Take hydroelectric power, now the largest source of renewable power in the United States. In 1920, policy makers looking to diversify the nation’s energy supply created the Federal Power Commission to increase the development of hydroelectric power plants. The result is a nationwide network of hydroelectric dams that quite literally powered us to global prosperity and that now provide our country with clean, domestically-produced energy.
Support by the federal government also played an invaluable role in the development of nuclear energy. While more than $100 billion of government-funded research went into the development of nuclear power for defense technologies during World War II, in the postwar era the federal government provided a combination of loan guarantees, R&D support, and tax incentives to help commercialize the technology for civilian use to further diversify the nation’s energy supply.
It’s important to keep in mind that the government’s unprecedented investment in fossil fuel production and infrastructure– a total of $700 billion in tax breaks, royalty relief and access to public lands – has been a key factor in why gas has been so cheap – and why renewable fuels are so comparatively expensive, at least right now.
The crucial point here is that none of these industries – not oil, not hydro, not nuclear – would have reached scale, and the country never would have reaped the benefits of domestic energy, without significant government support. Yet at the time, federal support for these industries was not characterized as “handout” or “subsidies” – but rather as an investment to help meet the national security and domestic economic development imperatives facing the country.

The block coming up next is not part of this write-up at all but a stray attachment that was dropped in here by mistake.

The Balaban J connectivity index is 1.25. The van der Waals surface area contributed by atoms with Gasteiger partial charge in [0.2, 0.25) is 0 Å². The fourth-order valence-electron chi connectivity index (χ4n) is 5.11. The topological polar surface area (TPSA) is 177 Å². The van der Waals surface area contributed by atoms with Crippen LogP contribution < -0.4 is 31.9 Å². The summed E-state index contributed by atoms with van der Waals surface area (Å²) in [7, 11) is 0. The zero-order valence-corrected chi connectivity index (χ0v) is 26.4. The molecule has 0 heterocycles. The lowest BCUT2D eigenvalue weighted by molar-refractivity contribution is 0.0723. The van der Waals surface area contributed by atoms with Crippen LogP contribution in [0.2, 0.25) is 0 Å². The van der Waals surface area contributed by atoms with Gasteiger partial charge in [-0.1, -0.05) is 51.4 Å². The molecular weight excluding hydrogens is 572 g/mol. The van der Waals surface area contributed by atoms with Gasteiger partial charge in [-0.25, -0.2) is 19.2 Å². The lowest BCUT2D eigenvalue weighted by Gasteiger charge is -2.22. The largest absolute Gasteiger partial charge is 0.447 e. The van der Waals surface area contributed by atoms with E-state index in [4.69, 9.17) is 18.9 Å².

We face similar challenges today. Experts like the National Intelligence Council warn that new energy alternatives are necessary to manage long term costs for defense, enhance energy security, and improve the capabilities of our military.
The Department of Defense recognizes the danger posed by our dependence on foreign sources of energy and is taking impressively aggressive steps to promote the development of alternatives to fossil fuels. The Navy is pursuing an ambitious plan to have operational its “Great Green Fleet” of ships, submarines and planes powered entirely by advanced biofuels.
The new Congress is in a position to do something: make short-term investments that help make us more energy independent, safer in the long-term and lay the foundation for continued economic growth. Make no mistake: Federal investment in advanced biofuels technologies will be central to fostering private sector innovation, creating jobs and accelerating the industry’s development.
It’s worked before with the creation of nation-wide energy infrastructure, and it can work again.
Mary Rosenthal is the Executive Director of the Algal Biomass Organization. Follow her on Twitter at www.twitter.com/AlgaeExec, or e-mail her at firstname.lastname@example.org.